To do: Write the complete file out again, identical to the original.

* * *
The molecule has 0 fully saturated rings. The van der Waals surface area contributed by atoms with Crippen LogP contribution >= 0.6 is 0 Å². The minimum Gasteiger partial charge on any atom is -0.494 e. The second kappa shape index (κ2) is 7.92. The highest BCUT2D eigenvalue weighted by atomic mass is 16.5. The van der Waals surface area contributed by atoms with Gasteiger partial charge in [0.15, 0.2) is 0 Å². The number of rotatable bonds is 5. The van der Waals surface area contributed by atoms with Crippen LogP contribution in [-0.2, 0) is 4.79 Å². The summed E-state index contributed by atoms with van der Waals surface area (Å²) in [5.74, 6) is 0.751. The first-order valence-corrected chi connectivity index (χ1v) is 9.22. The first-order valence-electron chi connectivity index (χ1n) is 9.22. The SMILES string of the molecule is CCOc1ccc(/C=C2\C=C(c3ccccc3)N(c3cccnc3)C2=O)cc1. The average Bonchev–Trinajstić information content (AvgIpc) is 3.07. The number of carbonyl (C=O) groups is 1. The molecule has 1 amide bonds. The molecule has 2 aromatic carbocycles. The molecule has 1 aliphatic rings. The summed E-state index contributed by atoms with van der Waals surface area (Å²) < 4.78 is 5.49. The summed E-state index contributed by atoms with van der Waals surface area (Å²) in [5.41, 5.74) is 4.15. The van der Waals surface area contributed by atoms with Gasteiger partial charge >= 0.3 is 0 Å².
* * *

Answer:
The molecule has 0 fully saturated rings. The van der Waals surface area contributed by atoms with Crippen LogP contribution >= 0.6 is 0 Å². The minimum Gasteiger partial charge on any atom is -0.494 e. The second kappa shape index (κ2) is 7.92. The highest BCUT2D eigenvalue weighted by atomic mass is 16.5. The van der Waals surface area contributed by atoms with Gasteiger partial charge in [0.15, 0.2) is 0 Å². The number of rotatable bonds is 5. The van der Waals surface area contributed by atoms with Crippen LogP contribution in [-0.2, 0) is 4.79 Å². The summed E-state index contributed by atoms with van der Waals surface area (Å²) in [5.74, 6) is 0.751. The first-order valence-corrected chi connectivity index (χ1v) is 9.22. The first-order valence-electron chi connectivity index (χ1n) is 9.22. The SMILES string of the molecule is CCOc1ccc(/C=C2\C=C(c3ccccc3)N(c3cccnc3)C2=O)cc1. The average Bonchev–Trinajstić information content (AvgIpc) is 3.07. The number of carbonyl (C=O) groups is 1. The molecule has 1 amide bonds. The molecule has 2 aromatic carbocycles. The molecule has 1 aliphatic rings. The summed E-state index contributed by atoms with van der Waals surface area (Å²) < 4.78 is 5.49. The summed E-state index contributed by atoms with van der Waals surface area (Å²) in [5.41, 5.74) is 4.15. The van der Waals surface area contributed by atoms with Gasteiger partial charge >= 0.3 is 0 Å².